Moses Jacob Ezekiel (October 28, 1844
– March 27, 1917) was an American sculptor who lived and worked in
Rome for the majority of his career.
Life and career
Ezekiel was born in Richmond, Virginia, and attended the common
schools. He was a graduate of the Virginia Military Institute, was
the first Jewish cadet to attend VMI. He and other
cadets from VMI marched 80 miles north from Lexington and fought at
the 1864 Battle of New Market, where Ezekiel was wounded in a fight
with Union army troops under Franz Sigel. After his recovery, he
served with the cadets in Richmond to train new recruits for the
army. Shortly before the end of the war, he served in the trenches
defending the city.
Following the Civil War, Ezekiel
returned to VMI to finish his education, graduating in 1866. He
moved to Cincinnati in 1868, then to Berlin in 1869, where he
studied at the Royal Academy of Art under Professor Albert Wolf. In
Europe he completed the sculptures and paintings for which he is
famous, including a memorial at VMI, Virginia Mourning Her Dead,
that stands in the small cemetery where the six of the 10 VMI Cadets
killed at the Battle of New Market are buried. He was admitted into
the Society of Artists, Berlin, and at age 29 was the first
foreigner to win the Michel-Beer Prix de Rome for a bas relief
In the early 1880s, Ezekiel created
eleven larger-than-life sized statues of famous artists that were
installed in niches on the facade of the Corcoran Gallery of Art's
original building (now the Smithsonian's Renwick Gallery). In the
early 1960s, they were removed to the Norfolk Botanical Garden in
Although Ezekiel never married, he
is known to have fathered one illegitimate child, Alice Johnson,
whose mother was a mulatto maid. Johnson, who never took her
father's name, although she remained in contact with him throughout
his life, became a school teacher and later married the prominent
African American surgeon Daniel Hale Williams.
Ezekiel died in his studio in Rome, Italy, and was temporarily
entombed there. In 1921, he was buried at the foot of his
Confederate Memorial in Section 16 of Arlington National Cemetery.
The inscription on his grave reads "Moses J. Ezekiel Sergeant of
Company C Battalion of Cadets of the Virginia Military Institute."
Awards and honors
In his lifetime, Ezekiel received numerous honors including being
decorated by King Umberto I of Italy, the "Crosses for Merit and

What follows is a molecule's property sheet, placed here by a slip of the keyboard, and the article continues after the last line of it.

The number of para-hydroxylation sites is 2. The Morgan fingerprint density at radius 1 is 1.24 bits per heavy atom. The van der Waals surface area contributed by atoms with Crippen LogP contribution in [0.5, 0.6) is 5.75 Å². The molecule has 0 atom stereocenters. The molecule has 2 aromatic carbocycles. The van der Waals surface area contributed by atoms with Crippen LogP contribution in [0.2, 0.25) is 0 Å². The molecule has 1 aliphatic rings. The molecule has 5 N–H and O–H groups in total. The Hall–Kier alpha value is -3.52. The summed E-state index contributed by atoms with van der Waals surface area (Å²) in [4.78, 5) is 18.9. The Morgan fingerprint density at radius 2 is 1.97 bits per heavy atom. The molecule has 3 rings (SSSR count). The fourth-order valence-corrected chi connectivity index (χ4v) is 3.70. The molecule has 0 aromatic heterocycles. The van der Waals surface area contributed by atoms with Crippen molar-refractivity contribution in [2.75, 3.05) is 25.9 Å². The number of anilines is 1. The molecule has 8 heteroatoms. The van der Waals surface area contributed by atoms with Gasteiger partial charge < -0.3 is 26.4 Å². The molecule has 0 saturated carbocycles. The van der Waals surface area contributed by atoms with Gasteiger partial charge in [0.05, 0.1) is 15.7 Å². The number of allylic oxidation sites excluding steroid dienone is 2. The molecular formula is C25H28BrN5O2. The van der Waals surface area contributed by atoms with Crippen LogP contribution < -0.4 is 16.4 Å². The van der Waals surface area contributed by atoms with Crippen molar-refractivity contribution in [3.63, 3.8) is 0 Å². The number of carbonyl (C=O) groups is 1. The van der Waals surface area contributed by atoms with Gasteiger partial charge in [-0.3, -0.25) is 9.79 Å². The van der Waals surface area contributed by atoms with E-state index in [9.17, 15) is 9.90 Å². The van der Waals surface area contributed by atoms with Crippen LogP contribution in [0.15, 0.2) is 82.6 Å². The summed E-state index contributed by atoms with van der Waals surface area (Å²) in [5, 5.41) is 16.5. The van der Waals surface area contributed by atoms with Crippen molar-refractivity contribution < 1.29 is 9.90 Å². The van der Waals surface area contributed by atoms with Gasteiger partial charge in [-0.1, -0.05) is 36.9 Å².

Art" from the Emperor of Germany, another from Prince Frederick
Johann of Saxe-Meiningen, and the awards of "Chevalier" and "Officer
of the Crown of Italy" (1910) from King Victor Emmanuel III of
Italy. Ezekiel received the Gold Medal of the Royal Society of
Palermo, Italy; the Silver Medal at the 1904 Louisiana Purchase
Exposition in St. Louis, Missouri; and the Raphael Medal from the
Art Society of Urbino, Italy.
The honorific "Sir" by which
Ezekiel is often referred is technically incorrect, as Ezekiel was
not knighted by the monarch of the United Kingdom. More properly,
his title was "Cavaliere" Moses Ezekiel, because of his Italian
knighthood, or Moses "Ritter von" Ezekiel, because of his German
honors. Ezekiel initiated this error by translating his Italian
title into the English "Sir" on his visiting cards, resulting in the
honorific by which he is now commonly known.
Wikipedia, the free encyclopedia
Bas relief of Sarah Workum, private collection.
Virginia Mourning Her Dead (1903),
Virginia Military Institute, Lexington, VA.
Anthony J. Drexel (1904), Drexel
University, Philadelphia, PA.
Bust of Anthony J. Drexel
(1905), Drexel University, Philadelphia, PA.
Homer (1907), University of
Virginia, Charlottesville, VA.
The Lookout (1910), Confederate
Cemetery, Johnson's Island, OH.
Jefferson Monument (1910),
University of Virginia, Charlottesville, VA.
Bust of Andrew Gregg Curtin (1912), Smith Memorial Arch,
Confederate Soldiers Memorial
(1914), Arlington National Cemetery, Arlington, VA.
Statue of Edgar Allan Poe
(1917), University of Baltimore, Baltimore, Maryland.